Understanding Online Photo Rights

I recently had an email exchange with a photographer. He was unhappy that I used an image from his web site on one of my blogs without a proper credit or link back to his site. I took a look at the blog page in question – from 2005 – and noted that indeed, I did not credit him or link back to his site. So I removed the image immediately and replaced it with a Wikipedia Creative Commons image.

The photographer was not satisfied. He asked that I pay him retroactively for using his image. I argued with him that the blog was not a commercial one, it didn’t get very much traffic at all, and even though I did not link back to his image, it was embedded using the actual image HTML code from his site so all anyone had to do was view the image to see the source. He persisted. After further research, I learned that I was in the wrong.

To find out more about photo rights on the Web, I turned to a lawyer, Deena B. Burgess, Esq., Managing Partner with the Law Offices of Deena Burgess, and gave her a few scenarios to comment on. Here is what she had to say.

Scenario 1: I copy someone else’s image onto your computer and upload it onto my FTP site but I include a copyright notice and link back to the photographer’s site (I do not notify them that I have done this).

From Burgess:

The first thing that needs to be understood is that every photograph is the intellectual property of the person who took the photograph.  Copyright protection attaches even where the person has not put a copyright notice and even if the copyright is not registered with the Copyright Office.  (You do, however, need to register with the Copyright Office in order to sue on your rights.)

Every copyright holder has certain exclusive rights that attach to their work.  These include the right to reproduce, distribute, display and create derivative works from the work (there are others that don’t apply to photography).  Without permission, even if you were to give credit to the copyright holder, you would still be infringing their work.

As far as my liability for you loading the copyrighted of the work onto my computer and uploading it from there, I could be subjected to vicarious liability for my part (or, more accurately, my computer’s part) in the copyright infringement.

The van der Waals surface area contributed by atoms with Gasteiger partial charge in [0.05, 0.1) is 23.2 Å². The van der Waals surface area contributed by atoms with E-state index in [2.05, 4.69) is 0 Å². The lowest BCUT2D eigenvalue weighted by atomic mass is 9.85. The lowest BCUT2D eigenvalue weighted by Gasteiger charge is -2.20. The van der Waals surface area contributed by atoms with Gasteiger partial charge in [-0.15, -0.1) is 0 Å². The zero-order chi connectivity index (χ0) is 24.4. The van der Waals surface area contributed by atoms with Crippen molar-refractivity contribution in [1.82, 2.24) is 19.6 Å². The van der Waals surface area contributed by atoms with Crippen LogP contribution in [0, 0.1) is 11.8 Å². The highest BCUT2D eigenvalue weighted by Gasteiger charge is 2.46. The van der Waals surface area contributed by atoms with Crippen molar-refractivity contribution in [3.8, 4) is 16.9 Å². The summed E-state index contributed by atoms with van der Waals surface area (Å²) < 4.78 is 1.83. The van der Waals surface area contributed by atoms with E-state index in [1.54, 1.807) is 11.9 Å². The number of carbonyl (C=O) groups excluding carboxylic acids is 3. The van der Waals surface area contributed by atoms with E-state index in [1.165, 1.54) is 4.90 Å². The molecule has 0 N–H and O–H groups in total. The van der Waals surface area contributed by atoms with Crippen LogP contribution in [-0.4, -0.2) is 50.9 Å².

If you were to contact the photographer and ask for permission to use the photo, you then would not be violating the rights of the photographer provided you abide by whatever terms the two of you agree to.

Scenario 2: I don’t copy their image at all but instead embed it onto my site using the URL of the image that resides on their site – so it appears on my site. I include a copyright notice and link back to the photographer’s site (I do not notify them that I have done this).

From Burgess:

Again, since the copyright holder has the exclusive right to distribute, display and create derivative works from their work, even embedding the photo on your site would violate the copyright on that work.

If you were just to include the link on your site where the image is not displayed, rather than the photo, you would not be violating the photographer’s copyright to the work.

Scenario 3: I don’t copy their image at all but instead embed it onto my site using the URL of the image that resides on their site – so it appears on my site. In this case, I DO NOT include any credit or link back (I do not notify them that I have done this). But if someone were really interested in the source, all they would have to do would be view the image to see where it came from.

From Burgess:

Similarly to the answer to question 2, the display of the image on your site without permission is a violation of the exclusive rights of the photographer.

You need to either ask permission to use the work (which is often freely given when you explain that you’re crediting the source in any way that they’d like) or you need to include the link rather than the picture itself.

Back to my bad move on using a photographer’s image without permission, without credit and without a link. Learning that I could negotiate something other than pay for my infringement, I offered to feature him in an interview on my blog and include a small ad on the blog linking to his site. He was thrilled with the offer and accepted both as payment for the past use of his image.

Have you infringed on someone else’s copyright or had someone infringe on yours? How did you resolve the issue?

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